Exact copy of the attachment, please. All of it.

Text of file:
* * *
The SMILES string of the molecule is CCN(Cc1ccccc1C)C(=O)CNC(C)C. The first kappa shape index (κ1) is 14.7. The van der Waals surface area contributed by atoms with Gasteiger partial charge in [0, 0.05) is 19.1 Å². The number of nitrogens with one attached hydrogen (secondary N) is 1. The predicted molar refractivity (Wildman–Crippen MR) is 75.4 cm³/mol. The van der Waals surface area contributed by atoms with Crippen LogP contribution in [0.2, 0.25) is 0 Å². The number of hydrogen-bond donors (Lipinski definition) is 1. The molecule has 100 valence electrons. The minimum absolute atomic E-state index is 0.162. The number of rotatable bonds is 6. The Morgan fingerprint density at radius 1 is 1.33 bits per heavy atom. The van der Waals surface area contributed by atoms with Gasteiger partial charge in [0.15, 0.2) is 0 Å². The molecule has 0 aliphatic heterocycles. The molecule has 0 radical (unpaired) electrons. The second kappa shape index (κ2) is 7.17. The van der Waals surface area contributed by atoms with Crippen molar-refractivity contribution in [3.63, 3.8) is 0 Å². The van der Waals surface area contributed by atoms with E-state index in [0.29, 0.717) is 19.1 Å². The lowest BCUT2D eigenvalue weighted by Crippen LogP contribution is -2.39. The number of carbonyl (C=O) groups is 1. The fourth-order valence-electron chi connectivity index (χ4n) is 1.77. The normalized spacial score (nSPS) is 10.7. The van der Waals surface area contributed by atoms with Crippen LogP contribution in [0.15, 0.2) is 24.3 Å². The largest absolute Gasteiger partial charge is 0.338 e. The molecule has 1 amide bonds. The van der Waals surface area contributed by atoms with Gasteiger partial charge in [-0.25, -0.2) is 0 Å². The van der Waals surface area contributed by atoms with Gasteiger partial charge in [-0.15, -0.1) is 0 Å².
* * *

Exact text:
The SMILES string of the molecule is CCN(Cc1ccccc1C)C(=O)CNC(C)C. The first kappa shape index (κ1) is 14.7. The van der Waals surface area contributed by atoms with Gasteiger partial charge in [0, 0.05) is 19.1 Å². The number of nitrogens with one attached hydrogen (secondary N) is 1. The predicted molar refractivity (Wildman–Crippen MR) is 75.4 cm³/mol. The van der Waals surface area contributed by atoms with Crippen LogP contribution in [0.2, 0.25) is 0 Å². The number of hydrogen-bond donors (Lipinski definition) is 1. The molecule has 100 valence electrons. The minimum absolute atomic E-state index is 0.162. The number of rotatable bonds is 6. The Morgan fingerprint density at radius 1 is 1.33 bits per heavy atom. The van der Waals surface area contributed by atoms with Gasteiger partial charge in [0.15, 0.2) is 0 Å². The molecule has 0 aliphatic heterocycles. The molecule has 0 radical (unpaired) electrons. The second kappa shape index (κ2) is 7.17. The van der Waals surface area contributed by atoms with Crippen molar-refractivity contribution in [3.63, 3.8) is 0 Å². The van der Waals surface area contributed by atoms with E-state index in [0.29, 0.717) is 19.1 Å². The lowest BCUT2D eigenvalue weighted by Crippen LogP contribution is -2.39. The number of carbonyl (C=O) groups is 1. The fourth-order valence-electron chi connectivity index (χ4n) is 1.77. The normalized spacial score (nSPS) is 10.7. The van der Waals surface area contributed by atoms with Crippen LogP contribution in [0.15, 0.2) is 24.3 Å². The largest absolute Gasteiger partial charge is 0.338 e. The molecule has 1 amide bonds. The van der Waals surface area contributed by atoms with Gasteiger partial charge in [-0.25, -0.2) is 0 Å². The van der Waals surface area contributed by atoms with Gasteiger partial charge in [-0.15, -0.1) is 0 Å².